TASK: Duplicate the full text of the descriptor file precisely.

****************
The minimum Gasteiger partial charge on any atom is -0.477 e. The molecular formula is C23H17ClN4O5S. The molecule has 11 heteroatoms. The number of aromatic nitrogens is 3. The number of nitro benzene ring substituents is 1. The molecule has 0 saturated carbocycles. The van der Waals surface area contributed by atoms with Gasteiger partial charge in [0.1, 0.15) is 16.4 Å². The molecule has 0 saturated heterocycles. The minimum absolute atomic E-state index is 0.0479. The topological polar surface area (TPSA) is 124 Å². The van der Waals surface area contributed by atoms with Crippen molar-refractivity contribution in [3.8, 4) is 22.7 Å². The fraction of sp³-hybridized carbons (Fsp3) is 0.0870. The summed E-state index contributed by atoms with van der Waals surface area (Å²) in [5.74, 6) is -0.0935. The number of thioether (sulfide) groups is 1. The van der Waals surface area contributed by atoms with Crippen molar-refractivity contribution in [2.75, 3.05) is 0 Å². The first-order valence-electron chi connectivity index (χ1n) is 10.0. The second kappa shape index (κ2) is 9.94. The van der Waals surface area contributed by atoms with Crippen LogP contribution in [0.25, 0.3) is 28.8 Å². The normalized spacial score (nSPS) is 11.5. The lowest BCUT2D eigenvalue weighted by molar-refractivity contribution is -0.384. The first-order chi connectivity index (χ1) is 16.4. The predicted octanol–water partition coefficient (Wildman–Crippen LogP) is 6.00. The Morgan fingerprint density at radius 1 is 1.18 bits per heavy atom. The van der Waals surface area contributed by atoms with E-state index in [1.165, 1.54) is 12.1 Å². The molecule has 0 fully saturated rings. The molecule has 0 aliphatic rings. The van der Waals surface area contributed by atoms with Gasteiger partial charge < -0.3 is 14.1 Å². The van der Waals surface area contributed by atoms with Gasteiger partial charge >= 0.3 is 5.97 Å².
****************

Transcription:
The minimum Gasteiger partial charge on any atom is -0.477 e. The molecular formula is C23H17ClN4O5S. The molecule has 11 heteroatoms. The number of aromatic nitrogens is 3. The number of nitro benzene ring substituents is 1. The molecule has 0 saturated carbocycles. The van der Waals surface area contributed by atoms with Gasteiger partial charge in [0.1, 0.15) is 16.4 Å². The molecule has 0 saturated heterocycles. The minimum absolute atomic E-state index is 0.0479. The topological polar surface area (TPSA) is 124 Å². The van der Waals surface area contributed by atoms with Crippen molar-refractivity contribution in [3.8, 4) is 22.7 Å². The fraction of sp³-hybridized carbons (Fsp3) is 0.0870. The summed E-state index contributed by atoms with van der Waals surface area (Å²) in [5.74, 6) is -0.0935. The number of thioether (sulfide) groups is 1. The van der Waals surface area contributed by atoms with Crippen molar-refractivity contribution in [2.75, 3.05) is 0 Å². The first-order valence-electron chi connectivity index (χ1n) is 10.0. The second kappa shape index (κ2) is 9.94. The van der Waals surface area contributed by atoms with Crippen LogP contribution in [0.25, 0.3) is 28.8 Å². The normalized spacial score (nSPS) is 11.5. The lowest BCUT2D eigenvalue weighted by molar-refractivity contribution is -0.384. The first-order chi connectivity index (χ1) is 16.4. The predicted octanol–water partition coefficient (Wildman–Crippen LogP) is 6.00. The Morgan fingerprint density at radius 1 is 1.18 bits per heavy atom. The van der Waals surface area contributed by atoms with E-state index in [1.165, 1.54) is 12.1 Å². The molecule has 0 fully saturated rings. The molecule has 0 aliphatic rings. The van der Waals surface area contributed by atoms with Gasteiger partial charge < -0.3 is 14.1 Å². The van der Waals surface area contributed by atoms with Gasteiger partial charge >= 0.3 is 5.97 Å².